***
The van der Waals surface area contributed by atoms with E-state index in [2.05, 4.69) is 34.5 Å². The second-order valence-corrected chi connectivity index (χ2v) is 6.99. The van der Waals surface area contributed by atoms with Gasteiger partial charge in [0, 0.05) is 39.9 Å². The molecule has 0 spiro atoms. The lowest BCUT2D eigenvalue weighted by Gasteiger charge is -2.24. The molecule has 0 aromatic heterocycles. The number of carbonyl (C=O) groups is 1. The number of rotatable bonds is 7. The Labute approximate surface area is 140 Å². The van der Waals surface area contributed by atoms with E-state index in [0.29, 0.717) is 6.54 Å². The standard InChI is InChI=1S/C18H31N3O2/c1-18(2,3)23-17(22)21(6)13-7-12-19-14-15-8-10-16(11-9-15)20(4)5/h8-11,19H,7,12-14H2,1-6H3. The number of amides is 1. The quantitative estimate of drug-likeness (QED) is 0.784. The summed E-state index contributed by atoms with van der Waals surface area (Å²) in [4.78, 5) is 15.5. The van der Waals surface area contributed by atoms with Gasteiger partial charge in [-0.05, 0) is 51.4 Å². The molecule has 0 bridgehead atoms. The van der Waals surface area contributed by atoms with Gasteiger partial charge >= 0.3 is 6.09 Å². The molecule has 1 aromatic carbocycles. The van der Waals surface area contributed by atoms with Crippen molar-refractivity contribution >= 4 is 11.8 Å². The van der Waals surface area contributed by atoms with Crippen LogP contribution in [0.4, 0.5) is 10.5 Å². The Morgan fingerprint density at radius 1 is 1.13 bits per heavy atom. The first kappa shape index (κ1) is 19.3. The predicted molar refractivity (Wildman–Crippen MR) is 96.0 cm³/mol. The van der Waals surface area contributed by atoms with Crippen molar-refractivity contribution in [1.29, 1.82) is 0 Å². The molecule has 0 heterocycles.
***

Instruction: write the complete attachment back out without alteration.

The van der Waals surface area contributed by atoms with E-state index in [2.05, 4.69) is 34.5 Å². The second-order valence-corrected chi connectivity index (χ2v) is 6.99. The van der Waals surface area contributed by atoms with Gasteiger partial charge in [0, 0.05) is 39.9 Å². The molecule has 0 spiro atoms. The lowest BCUT2D eigenvalue weighted by Gasteiger charge is -2.24. The molecule has 0 aromatic heterocycles. The number of carbonyl (C=O) groups is 1. The number of rotatable bonds is 7. The Labute approximate surface area is 140 Å². The van der Waals surface area contributed by atoms with E-state index in [0.29, 0.717) is 6.54 Å². The standard InChI is InChI=1S/C18H31N3O2/c1-18(2,3)23-17(22)21(6)13-7-12-19-14-15-8-10-16(11-9-15)20(4)5/h8-11,19H,7,12-14H2,1-6H3. The number of amides is 1. The quantitative estimate of drug-likeness (QED) is 0.784. The summed E-state index contributed by atoms with van der Waals surface area (Å²) in [4.78, 5) is 15.5. The van der Waals surface area contributed by atoms with Gasteiger partial charge in [-0.05, 0) is 51.4 Å². The molecule has 0 bridgehead atoms. The van der Waals surface area contributed by atoms with Gasteiger partial charge >= 0.3 is 6.09 Å². The molecule has 1 aromatic carbocycles. The van der Waals surface area contributed by atoms with Crippen molar-refractivity contribution >= 4 is 11.8 Å². The van der Waals surface area contributed by atoms with Crippen LogP contribution in [0.4, 0.5) is 10.5 Å². The Morgan fingerprint density at radius 1 is 1.13 bits per heavy atom. The first kappa shape index (κ1) is 19.3. The predicted molar refractivity (Wildman–Crippen MR) is 96.0 cm³/mol. The van der Waals surface area contributed by atoms with Crippen molar-refractivity contribution in [1.29, 1.82) is 0 Å². The molecule has 0 heterocycles.